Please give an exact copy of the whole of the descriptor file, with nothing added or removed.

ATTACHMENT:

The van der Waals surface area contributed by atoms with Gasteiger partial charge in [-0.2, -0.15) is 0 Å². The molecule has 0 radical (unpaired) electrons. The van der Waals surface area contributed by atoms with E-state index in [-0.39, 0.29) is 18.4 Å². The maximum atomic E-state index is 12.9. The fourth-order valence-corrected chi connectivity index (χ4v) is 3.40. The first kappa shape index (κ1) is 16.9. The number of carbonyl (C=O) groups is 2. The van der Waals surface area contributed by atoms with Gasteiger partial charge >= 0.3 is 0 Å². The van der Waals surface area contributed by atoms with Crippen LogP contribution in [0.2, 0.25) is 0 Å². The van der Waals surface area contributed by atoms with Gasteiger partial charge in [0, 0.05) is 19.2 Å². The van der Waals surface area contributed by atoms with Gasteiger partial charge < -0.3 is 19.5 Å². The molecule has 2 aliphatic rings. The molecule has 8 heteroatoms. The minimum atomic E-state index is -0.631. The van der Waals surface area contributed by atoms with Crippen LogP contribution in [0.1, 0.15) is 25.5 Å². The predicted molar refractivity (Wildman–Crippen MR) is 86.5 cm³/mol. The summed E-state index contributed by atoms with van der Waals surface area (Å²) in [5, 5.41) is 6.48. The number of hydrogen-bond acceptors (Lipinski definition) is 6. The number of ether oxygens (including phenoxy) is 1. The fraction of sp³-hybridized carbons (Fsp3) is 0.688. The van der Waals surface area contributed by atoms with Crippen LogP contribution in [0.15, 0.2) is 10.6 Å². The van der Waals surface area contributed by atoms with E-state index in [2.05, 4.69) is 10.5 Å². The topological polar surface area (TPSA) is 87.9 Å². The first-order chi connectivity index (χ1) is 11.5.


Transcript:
The van der Waals surface area contributed by atoms with Gasteiger partial charge in [-0.2, -0.15) is 0 Å². The molecule has 0 radical (unpaired) electrons. The van der Waals surface area contributed by atoms with E-state index in [-0.39, 0.29) is 18.4 Å². The maximum atomic E-state index is 12.9. The fourth-order valence-corrected chi connectivity index (χ4v) is 3.40. The first kappa shape index (κ1) is 16.9. The number of carbonyl (C=O) groups is 2. The van der Waals surface area contributed by atoms with Gasteiger partial charge >= 0.3 is 0 Å². The van der Waals surface area contributed by atoms with Crippen LogP contribution in [0.2, 0.25) is 0 Å². The van der Waals surface area contributed by atoms with Gasteiger partial charge in [0, 0.05) is 19.2 Å². The van der Waals surface area contributed by atoms with Gasteiger partial charge < -0.3 is 19.5 Å². The molecule has 2 aliphatic rings. The molecule has 8 heteroatoms. The minimum atomic E-state index is -0.631. The van der Waals surface area contributed by atoms with Crippen LogP contribution in [0.1, 0.15) is 25.5 Å². The predicted molar refractivity (Wildman–Crippen MR) is 86.5 cm³/mol. The summed E-state index contributed by atoms with van der Waals surface area (Å²) in [5, 5.41) is 6.48. The number of hydrogen-bond acceptors (Lipinski definition) is 6. The number of ether oxygens (including phenoxy) is 1. The fraction of sp³-hybridized carbons (Fsp3) is 0.688. The van der Waals surface area contributed by atoms with Crippen LogP contribution in [0.15, 0.2) is 10.6 Å². The van der Waals surface area contributed by atoms with E-state index in [2.05, 4.69) is 10.5 Å². The topological polar surface area (TPSA) is 87.9 Å². The first-order chi connectivity index (χ1) is 11.5.